Despair--Dreams of hope--No justice--Things never change.
Explanation of my summary:
The story takes place in the American South among the poor underclass in the late 1930s. The social, economic and racial realities of this setting are oppressive to any human hope for a better life. I summarize this condition as, “Despair.”
Many of the book’s characters have a dream of how life could be improved. The young teenager, Mick, longs to be a musician. The aging black doctor, Dr. Copeland, speaks endlessly of ways to improve life of “his people.” The heavy-drinking, Jake, rants about socialism’s promise to correct the injustices of capitalism. Proprietor of a central eating spot and bar in town, named Biff, is a quiet observer of life. All of these characters expound on their dreams of hope by visiting the town’s deaf-mute, Mr. Singer, who is a good listener and won’t interrupt them while they’re talking. In their minds they have made Mr. Singer the ultimate wise listener so their talking to him is a sort of symbolic praying to God. I summarize this aspect of the book as “Dreams of hope.”
Ironically, the deaf-mute to whom they have been speaking doesn’t really understand why they are talking to him. He has his own compulsion to send letters and occasionally visit his deaf-mute friend in an insane asylum. In the end, all the expressions of hope of these characters are in vain. The deaf-mute's friend dies, Mr. Singer commits suicide, and teenager Mick quits school so she can help her poverty stricken family by working. Dr. Copeland is beat-up by police for his protesting the maiming his son by prison guards. Alcoholic Jake leaves town town to avoid possible charges of instigating a riot of which he is innocent. This I call, “No justice.”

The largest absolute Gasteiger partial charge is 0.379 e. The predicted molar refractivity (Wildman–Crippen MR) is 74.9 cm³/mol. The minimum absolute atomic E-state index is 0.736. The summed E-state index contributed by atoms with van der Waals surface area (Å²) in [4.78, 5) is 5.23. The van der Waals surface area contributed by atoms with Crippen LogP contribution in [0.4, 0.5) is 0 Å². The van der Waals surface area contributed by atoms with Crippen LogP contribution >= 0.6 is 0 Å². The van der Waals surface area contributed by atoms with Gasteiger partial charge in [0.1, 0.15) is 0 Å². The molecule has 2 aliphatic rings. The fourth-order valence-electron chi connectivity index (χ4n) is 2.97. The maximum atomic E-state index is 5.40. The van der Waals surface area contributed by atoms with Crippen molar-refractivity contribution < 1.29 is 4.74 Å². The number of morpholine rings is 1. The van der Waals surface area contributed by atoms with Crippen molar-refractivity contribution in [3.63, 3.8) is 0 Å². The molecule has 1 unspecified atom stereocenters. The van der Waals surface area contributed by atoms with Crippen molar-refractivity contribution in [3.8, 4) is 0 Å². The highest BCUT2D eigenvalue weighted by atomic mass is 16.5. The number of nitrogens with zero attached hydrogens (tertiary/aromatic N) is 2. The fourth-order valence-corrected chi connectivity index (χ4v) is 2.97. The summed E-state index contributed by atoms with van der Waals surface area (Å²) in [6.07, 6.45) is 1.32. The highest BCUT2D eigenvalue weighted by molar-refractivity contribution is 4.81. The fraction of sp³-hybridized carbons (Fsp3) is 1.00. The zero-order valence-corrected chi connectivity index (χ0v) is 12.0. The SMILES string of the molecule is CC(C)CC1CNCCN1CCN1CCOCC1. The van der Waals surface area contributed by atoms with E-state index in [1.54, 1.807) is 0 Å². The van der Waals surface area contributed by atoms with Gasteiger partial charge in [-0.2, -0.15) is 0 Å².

By the end of the book it is clear to the reader that nothing will change (i.e. "Things never change"). The only possible ray of hope is Mick because of her youth. Maybe something will change for her in the future. At the end of the book café owner Biff surmises what he has witnessed as follows:
“For in a swift radiance of illumination he saw a glimpse of human struggle and of valor. Of the endless fluid passage of humanity through endless time. And of those who labor and of those who—one word—love. His soul expanded. But for a moment only. For in him he felt a warning, a shaft of terror... he was suspended between radiance and darkness. Between bitter irony and faith."
Despite the bit of optimism in the above quotation, I was left depressed by the book. I recognize the book as good literature, and given the era in which it was written (published 1940) it was ahead of its time by naming the injustices of economic, cultural and racial inequalities in the American South. This book has captured the essence of being human in a imperfect world while persevering with the task at hand. But I experienced the book much the same as taking bitter medicine. That explains why I gave it two stars.
Below is a review from PageADay Book Lover's Calendar for March 5, 2013:
Maybe you were assigned this magnificent novel in school, so it’s been a long time since you’ve read it—or maybe you never read it at all. In either case, it’s time to (re)embrace its wonders. Set in Depression-era Georgia, the story revolves around two protagonists: John Singer, a deaf mute isolated by his silence, and Mick Kelly, a young girl who searches for beauty through music. The miracle of the novel is its breathtaking insight into the human condition.THE HEART IS A LONELY HUNTER
, by Carson McCullers (1940; Mariner, 2004)